1. Expansion of the Supplemental Nutrition Assistance Program (SNAP) eligibility criteria is associated with decreased mental illness and suicidality.
Evidence Rating Level: 2 (Good)
Food insecurity, the limited or unsteady access to food due to a lack of sufficient resources, is related to poor mental health and suicidality. In the United States, approximately 25 million adults report food insecurity annually. The Supplemental Nutrition Assistance Program (SNAP) is a program that provides over 21 million low-income households with assistance with the cost of food. Federal eligibility criteria include household assets not exceeding $2250, with household income not exceeding 130% of the federal poverty level (FPL), though states are able to expand income to 200% FPL and eliminate the asset test, increasing the number of eligible households. The purpose of this retrospective cohort study was to examine whether the adoption of broader SNAP inclusion criteria at the state level reduces mental illness and suicidality among adults. Researchers included data from the National Vital Statistics System between 2014 and 2017, as well as data from the National Survey on Drug Use and Health between 2015 and 2019. State elimination of the asset test only was associated with decreased rates of past-year major depressive episodes (RR 0.92, 087-0.98) and mental illness (RR 0.91, 0.87-0.97). State elimination of both the asset test and increasing the income limit was associated with decreased rates of past year major depressive episodes (RR 0.92, 0.86-0.99), mental illness (0.92, 0.87-0.98), serious mental illness (RR 0.91, 0.84-0.99), and suicidal ideation (RR 0.89, 0.82-0.96). There was no statistically significant reduction in suicide deaths. Food insecurity is a known risk factor for mental illness and suicidality, with this study emphasizing the importance of reducing food insecurity as an important public health and psychiatric intervention. Policymakers may use the results of this study to encourage greater expansion of programs addressing food insecurity.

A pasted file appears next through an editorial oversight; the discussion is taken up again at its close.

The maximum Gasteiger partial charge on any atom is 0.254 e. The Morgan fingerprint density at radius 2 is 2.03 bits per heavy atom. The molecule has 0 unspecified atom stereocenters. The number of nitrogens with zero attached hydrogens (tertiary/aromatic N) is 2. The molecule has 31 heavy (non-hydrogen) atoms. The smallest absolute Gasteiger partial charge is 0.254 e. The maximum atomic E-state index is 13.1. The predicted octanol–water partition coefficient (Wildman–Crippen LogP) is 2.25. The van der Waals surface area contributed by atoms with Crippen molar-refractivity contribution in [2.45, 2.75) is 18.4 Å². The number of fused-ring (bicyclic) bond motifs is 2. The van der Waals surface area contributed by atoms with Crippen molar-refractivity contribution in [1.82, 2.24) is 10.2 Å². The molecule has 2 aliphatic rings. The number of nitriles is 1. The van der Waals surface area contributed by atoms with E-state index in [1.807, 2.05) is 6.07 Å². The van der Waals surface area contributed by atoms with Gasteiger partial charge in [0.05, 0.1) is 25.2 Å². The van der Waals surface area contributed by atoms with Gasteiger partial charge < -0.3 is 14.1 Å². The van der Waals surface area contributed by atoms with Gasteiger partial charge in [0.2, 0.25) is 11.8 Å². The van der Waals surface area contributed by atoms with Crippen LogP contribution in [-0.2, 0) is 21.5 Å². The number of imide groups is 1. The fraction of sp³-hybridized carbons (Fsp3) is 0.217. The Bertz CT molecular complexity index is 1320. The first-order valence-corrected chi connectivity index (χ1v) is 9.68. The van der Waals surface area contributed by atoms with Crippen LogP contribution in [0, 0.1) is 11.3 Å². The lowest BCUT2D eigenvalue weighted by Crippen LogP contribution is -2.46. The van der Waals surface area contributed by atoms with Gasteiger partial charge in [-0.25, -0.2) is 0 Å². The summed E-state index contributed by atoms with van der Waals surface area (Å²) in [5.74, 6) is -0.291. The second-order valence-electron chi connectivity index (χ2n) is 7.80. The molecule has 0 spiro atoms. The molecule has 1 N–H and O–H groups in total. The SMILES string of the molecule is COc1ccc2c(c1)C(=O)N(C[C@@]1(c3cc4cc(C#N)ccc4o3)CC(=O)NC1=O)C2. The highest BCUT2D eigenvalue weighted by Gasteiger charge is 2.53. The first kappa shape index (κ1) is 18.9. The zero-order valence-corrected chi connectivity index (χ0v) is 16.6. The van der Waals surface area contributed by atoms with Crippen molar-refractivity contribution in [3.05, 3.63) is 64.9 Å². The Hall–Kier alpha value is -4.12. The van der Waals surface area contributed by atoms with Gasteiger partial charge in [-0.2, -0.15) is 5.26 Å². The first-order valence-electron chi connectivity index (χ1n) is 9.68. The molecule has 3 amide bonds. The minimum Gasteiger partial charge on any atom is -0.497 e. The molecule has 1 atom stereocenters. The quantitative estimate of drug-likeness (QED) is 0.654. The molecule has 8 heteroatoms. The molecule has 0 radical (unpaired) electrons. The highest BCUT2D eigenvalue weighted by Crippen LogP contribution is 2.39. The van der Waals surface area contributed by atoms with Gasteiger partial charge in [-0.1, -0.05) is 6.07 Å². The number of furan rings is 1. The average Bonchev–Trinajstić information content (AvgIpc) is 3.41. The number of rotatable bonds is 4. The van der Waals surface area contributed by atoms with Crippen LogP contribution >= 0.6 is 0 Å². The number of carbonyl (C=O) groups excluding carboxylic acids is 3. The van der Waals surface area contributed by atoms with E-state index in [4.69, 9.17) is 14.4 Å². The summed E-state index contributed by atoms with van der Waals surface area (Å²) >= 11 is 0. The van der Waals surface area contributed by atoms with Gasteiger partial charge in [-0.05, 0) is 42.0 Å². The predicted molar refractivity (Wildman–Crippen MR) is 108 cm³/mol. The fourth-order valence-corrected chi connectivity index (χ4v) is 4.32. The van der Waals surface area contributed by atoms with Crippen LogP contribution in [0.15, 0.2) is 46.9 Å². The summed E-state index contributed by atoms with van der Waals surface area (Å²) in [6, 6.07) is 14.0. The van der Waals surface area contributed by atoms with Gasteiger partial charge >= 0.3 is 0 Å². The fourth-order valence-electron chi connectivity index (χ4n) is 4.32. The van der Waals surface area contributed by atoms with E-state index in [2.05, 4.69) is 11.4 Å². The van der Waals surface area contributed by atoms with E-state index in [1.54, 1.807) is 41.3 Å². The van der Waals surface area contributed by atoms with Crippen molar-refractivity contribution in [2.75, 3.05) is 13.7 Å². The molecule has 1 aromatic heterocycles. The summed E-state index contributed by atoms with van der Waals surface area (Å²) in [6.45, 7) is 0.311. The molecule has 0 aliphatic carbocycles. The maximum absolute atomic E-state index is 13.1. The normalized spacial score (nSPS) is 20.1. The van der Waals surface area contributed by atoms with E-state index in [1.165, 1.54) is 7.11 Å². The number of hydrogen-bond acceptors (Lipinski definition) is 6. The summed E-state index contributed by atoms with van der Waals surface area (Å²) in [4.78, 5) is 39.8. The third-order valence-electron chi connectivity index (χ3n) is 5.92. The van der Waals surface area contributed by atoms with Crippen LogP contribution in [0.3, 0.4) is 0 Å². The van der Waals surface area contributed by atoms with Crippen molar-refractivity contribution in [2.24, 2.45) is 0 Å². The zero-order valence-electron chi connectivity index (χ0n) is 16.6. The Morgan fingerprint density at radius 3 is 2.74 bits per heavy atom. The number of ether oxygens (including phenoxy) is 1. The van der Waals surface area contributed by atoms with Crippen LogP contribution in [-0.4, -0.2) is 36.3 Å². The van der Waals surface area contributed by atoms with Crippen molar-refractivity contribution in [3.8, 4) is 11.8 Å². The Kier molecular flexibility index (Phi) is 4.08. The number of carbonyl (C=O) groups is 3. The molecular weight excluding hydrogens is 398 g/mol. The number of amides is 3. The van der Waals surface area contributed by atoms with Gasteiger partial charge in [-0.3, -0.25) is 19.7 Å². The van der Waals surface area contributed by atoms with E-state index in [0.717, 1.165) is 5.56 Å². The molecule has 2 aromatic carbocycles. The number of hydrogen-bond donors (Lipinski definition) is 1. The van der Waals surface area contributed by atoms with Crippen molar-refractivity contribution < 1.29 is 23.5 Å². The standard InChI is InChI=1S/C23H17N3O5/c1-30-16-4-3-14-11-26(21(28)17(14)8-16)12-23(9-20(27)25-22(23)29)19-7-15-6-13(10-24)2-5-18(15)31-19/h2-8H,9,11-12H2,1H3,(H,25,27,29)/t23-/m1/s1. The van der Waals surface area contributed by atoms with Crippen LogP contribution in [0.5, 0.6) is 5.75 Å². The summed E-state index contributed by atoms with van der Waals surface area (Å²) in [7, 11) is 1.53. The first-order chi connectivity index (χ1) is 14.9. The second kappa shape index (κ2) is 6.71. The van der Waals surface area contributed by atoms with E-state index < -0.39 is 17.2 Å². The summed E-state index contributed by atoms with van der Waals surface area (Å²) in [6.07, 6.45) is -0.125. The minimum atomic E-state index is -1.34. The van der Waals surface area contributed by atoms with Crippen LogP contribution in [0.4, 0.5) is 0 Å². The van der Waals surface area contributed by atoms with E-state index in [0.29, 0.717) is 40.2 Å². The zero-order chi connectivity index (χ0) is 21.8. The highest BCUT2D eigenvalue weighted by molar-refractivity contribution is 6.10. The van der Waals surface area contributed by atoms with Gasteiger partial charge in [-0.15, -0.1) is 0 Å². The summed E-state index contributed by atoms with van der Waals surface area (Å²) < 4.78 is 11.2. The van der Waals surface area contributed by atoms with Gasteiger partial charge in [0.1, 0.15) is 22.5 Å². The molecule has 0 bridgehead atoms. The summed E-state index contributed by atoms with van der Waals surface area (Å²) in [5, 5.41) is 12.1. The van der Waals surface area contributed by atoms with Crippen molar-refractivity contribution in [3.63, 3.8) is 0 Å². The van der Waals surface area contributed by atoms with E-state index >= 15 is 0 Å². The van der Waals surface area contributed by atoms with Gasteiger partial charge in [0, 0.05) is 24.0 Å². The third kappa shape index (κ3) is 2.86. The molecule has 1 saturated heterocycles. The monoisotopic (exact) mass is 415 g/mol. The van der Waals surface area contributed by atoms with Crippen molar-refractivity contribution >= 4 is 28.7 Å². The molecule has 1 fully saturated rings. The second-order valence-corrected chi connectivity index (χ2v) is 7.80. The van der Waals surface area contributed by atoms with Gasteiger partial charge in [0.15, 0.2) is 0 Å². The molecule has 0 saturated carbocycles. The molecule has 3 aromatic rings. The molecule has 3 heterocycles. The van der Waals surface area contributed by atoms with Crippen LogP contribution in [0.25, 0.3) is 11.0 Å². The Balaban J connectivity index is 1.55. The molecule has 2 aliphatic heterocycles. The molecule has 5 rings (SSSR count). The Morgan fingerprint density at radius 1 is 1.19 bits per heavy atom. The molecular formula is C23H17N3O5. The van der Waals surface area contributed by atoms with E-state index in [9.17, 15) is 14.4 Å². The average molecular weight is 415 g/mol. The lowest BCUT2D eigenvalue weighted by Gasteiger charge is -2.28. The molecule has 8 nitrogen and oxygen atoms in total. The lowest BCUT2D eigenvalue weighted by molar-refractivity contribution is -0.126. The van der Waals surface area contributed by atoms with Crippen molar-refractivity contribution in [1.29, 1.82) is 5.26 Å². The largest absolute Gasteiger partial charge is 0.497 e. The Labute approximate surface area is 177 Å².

Click to read the study in JAMA Network Open
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